Wu (Hao) style tai chi chuan

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The Wu or Wu (Hao) style (simplified Chinese: ?? or ?/??; pinyin: wushì or wu/haoshì) of t’ai chi ch’uan of Wu Yu-hsiang (???, 1813-1880), is a separate family style from the more popular Wu style (??) of Wu Chien-ch’üan. Wu Yu-hsiang’s style was third among the five t’ai chi ch’uan families in seniority and is fifth in terms of popularity.

Wu Yu-hsiang was a scholar from a wealthy and influential family who became a senior student (along with his two older brothers Wu Ch’eng-ch’ing and Wu Ju-ch’ing) of Yang Lu-ch’an. There is a body of writing attributed to Wu Yu-hsiang on the subject of t’ai chi theory, writings that are considered influential by many other schools not directly associated with his style. Wu Yu-hsiang also studied for a brief time with a teacher from the Ch’en family, Chen Ch’ing-p’ing, to whom he was introduced by Yang. His most famous student was his nephew, Li I-yü (???, 1832-1892), who also authored several important works on t’ai chi ch’uan. Li I-yü had a younger brother who was also credited as an author of at least one work on the subject of t’ai chi ch’uan, Li Ch’i-hsüan. Li I-yü taught Hao Wei-chen (???, 1842-1920), who taught his son Hao Yüeh-ru (???) who in turn taught his son Hao Shao-ju (Hao Shaoru, ???) Wu Yu-hsiang’s style of training, so that it is now sometimes known as Wu/Hao or just Hao style t’ai chi ch’uan. Hao Wei-chen also taught the famous Sun Lu-t’ang. Hao Yüeh-ru was teaching in the 1920s, a time when t’ai chi ch’uan was experiencing an initial degree of popularity, and he is known for having smoothed out (in the sense of under-emphasising jumps and snap kicks, etc.) and standardized the forms he learned from his father in order to more effectively teach large numbers of beginners. Other famous t’ai chi ch’uan teachers, notably Yang Ch’eng-fu, Wu Chien-ch’üan and Wu Kung-i, made similar modifications to their beginning level forms around the same time.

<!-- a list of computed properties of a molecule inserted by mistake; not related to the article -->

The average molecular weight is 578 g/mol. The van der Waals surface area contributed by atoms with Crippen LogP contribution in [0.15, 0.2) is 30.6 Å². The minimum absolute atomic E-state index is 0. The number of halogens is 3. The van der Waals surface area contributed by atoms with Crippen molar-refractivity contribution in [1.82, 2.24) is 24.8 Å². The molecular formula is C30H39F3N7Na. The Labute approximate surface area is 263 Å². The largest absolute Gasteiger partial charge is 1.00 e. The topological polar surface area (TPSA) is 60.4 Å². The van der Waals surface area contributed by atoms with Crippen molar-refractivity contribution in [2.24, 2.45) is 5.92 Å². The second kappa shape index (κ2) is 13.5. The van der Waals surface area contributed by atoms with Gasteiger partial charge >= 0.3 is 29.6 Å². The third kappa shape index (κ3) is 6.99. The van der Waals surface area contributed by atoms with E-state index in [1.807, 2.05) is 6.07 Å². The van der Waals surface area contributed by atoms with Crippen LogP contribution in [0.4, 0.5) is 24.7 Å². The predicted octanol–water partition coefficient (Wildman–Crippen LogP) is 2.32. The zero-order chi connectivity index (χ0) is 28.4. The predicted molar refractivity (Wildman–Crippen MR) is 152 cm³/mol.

Wu Yu-hsiang’s t’ai chi ch’uan is a distinctive style with small, subtle movements; highly focused on balance, sensitivity and internal ch’i development. It is a rare style today, especially compared with the other major styles. While there are direct descendants of Li I-yü and Li Ch’i-hsüan still teaching in China, there are no longer Hao family members teaching the style. The last inheritor to learn under Hao Shao-ju currently living is Liu Jishun, who has many students around the globe but only two disciples in the United Kingdom.